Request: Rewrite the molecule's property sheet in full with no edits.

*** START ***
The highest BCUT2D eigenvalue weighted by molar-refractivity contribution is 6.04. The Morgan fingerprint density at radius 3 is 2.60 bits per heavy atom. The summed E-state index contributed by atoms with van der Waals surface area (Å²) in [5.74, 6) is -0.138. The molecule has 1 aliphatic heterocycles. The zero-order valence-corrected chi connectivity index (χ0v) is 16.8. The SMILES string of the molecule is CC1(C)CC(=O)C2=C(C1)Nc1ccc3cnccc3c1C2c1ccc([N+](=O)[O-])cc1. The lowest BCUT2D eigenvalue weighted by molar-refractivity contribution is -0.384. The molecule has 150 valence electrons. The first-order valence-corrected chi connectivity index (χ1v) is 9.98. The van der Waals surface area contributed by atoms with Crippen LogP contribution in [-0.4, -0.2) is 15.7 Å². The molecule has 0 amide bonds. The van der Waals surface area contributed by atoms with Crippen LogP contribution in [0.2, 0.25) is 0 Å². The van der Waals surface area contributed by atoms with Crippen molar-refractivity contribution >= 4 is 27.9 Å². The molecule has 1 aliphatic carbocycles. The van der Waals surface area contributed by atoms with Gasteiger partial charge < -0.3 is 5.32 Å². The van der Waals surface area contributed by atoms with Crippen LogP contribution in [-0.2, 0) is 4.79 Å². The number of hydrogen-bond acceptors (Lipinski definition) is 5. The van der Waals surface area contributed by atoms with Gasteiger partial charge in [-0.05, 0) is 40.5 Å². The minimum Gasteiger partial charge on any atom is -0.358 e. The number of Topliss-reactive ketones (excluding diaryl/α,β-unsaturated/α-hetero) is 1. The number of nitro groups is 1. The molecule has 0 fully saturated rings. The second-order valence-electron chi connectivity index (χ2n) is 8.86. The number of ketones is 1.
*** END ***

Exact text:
The highest BCUT2D eigenvalue weighted by molar-refractivity contribution is 6.04. The Morgan fingerprint density at radius 3 is 2.60 bits per heavy atom. The summed E-state index contributed by atoms with van der Waals surface area (Å²) in [5.74, 6) is -0.138. The molecule has 1 aliphatic heterocycles. The zero-order valence-corrected chi connectivity index (χ0v) is 16.8. The SMILES string of the molecule is CC1(C)CC(=O)C2=C(C1)Nc1ccc3cnccc3c1C2c1ccc([N+](=O)[O-])cc1. The lowest BCUT2D eigenvalue weighted by molar-refractivity contribution is -0.384. The molecule has 150 valence electrons. The first-order valence-corrected chi connectivity index (χ1v) is 9.98. The van der Waals surface area contributed by atoms with Crippen LogP contribution in [-0.4, -0.2) is 15.7 Å². The molecule has 0 amide bonds. The van der Waals surface area contributed by atoms with Crippen LogP contribution in [0.2, 0.25) is 0 Å². The van der Waals surface area contributed by atoms with Crippen molar-refractivity contribution >= 4 is 27.9 Å². The molecule has 1 aliphatic carbocycles. The van der Waals surface area contributed by atoms with Gasteiger partial charge < -0.3 is 5.32 Å². The van der Waals surface area contributed by atoms with Crippen LogP contribution in [-0.2, 0) is 4.79 Å². The number of hydrogen-bond acceptors (Lipinski definition) is 5. The van der Waals surface area contributed by atoms with Gasteiger partial charge in [-0.05, 0) is 40.5 Å². The minimum Gasteiger partial charge on any atom is -0.358 e. The number of Topliss-reactive ketones (excluding diaryl/α,β-unsaturated/α-hetero) is 1. The number of nitro groups is 1. The molecule has 0 fully saturated rings. The second-order valence-electron chi connectivity index (χ2n) is 8.86. The number of ketones is 1.